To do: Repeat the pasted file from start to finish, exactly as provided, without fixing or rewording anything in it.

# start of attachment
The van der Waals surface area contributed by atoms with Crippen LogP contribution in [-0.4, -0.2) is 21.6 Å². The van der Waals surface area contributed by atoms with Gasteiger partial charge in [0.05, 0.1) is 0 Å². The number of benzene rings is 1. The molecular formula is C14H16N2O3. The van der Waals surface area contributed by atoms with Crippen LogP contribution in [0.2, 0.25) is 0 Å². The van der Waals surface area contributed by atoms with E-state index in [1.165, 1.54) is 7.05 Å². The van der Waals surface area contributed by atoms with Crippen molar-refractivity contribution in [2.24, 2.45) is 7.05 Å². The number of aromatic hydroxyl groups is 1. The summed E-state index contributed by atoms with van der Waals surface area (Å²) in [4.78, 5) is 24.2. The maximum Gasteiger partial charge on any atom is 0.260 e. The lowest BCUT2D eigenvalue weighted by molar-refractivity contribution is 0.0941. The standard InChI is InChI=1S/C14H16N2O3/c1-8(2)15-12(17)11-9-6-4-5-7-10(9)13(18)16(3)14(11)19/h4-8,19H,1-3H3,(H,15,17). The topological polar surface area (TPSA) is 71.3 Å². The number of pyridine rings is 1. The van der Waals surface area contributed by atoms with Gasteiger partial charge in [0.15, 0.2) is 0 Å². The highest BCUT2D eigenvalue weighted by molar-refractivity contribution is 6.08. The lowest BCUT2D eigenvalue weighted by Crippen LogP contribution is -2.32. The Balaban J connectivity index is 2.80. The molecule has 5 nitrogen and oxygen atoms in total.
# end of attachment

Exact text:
The van der Waals surface area contributed by atoms with Crippen LogP contribution in [-0.4, -0.2) is 21.6 Å². The van der Waals surface area contributed by atoms with Gasteiger partial charge in [0.05, 0.1) is 0 Å². The number of benzene rings is 1. The molecular formula is C14H16N2O3. The van der Waals surface area contributed by atoms with Crippen LogP contribution in [0.2, 0.25) is 0 Å². The van der Waals surface area contributed by atoms with E-state index in [1.165, 1.54) is 7.05 Å². The van der Waals surface area contributed by atoms with Crippen molar-refractivity contribution in [2.24, 2.45) is 7.05 Å². The number of aromatic hydroxyl groups is 1. The summed E-state index contributed by atoms with van der Waals surface area (Å²) in [4.78, 5) is 24.2. The maximum Gasteiger partial charge on any atom is 0.260 e. The lowest BCUT2D eigenvalue weighted by molar-refractivity contribution is 0.0941. The standard InChI is InChI=1S/C14H16N2O3/c1-8(2)15-12(17)11-9-6-4-5-7-10(9)13(18)16(3)14(11)19/h4-8,19H,1-3H3,(H,15,17). The topological polar surface area (TPSA) is 71.3 Å². The number of pyridine rings is 1. The van der Waals surface area contributed by atoms with Gasteiger partial charge in [0.15, 0.2) is 0 Å². The highest BCUT2D eigenvalue weighted by molar-refractivity contribution is 6.08. The lowest BCUT2D eigenvalue weighted by Crippen LogP contribution is -2.32. The Balaban J connectivity index is 2.80. The molecule has 5 nitrogen and oxygen atoms in total.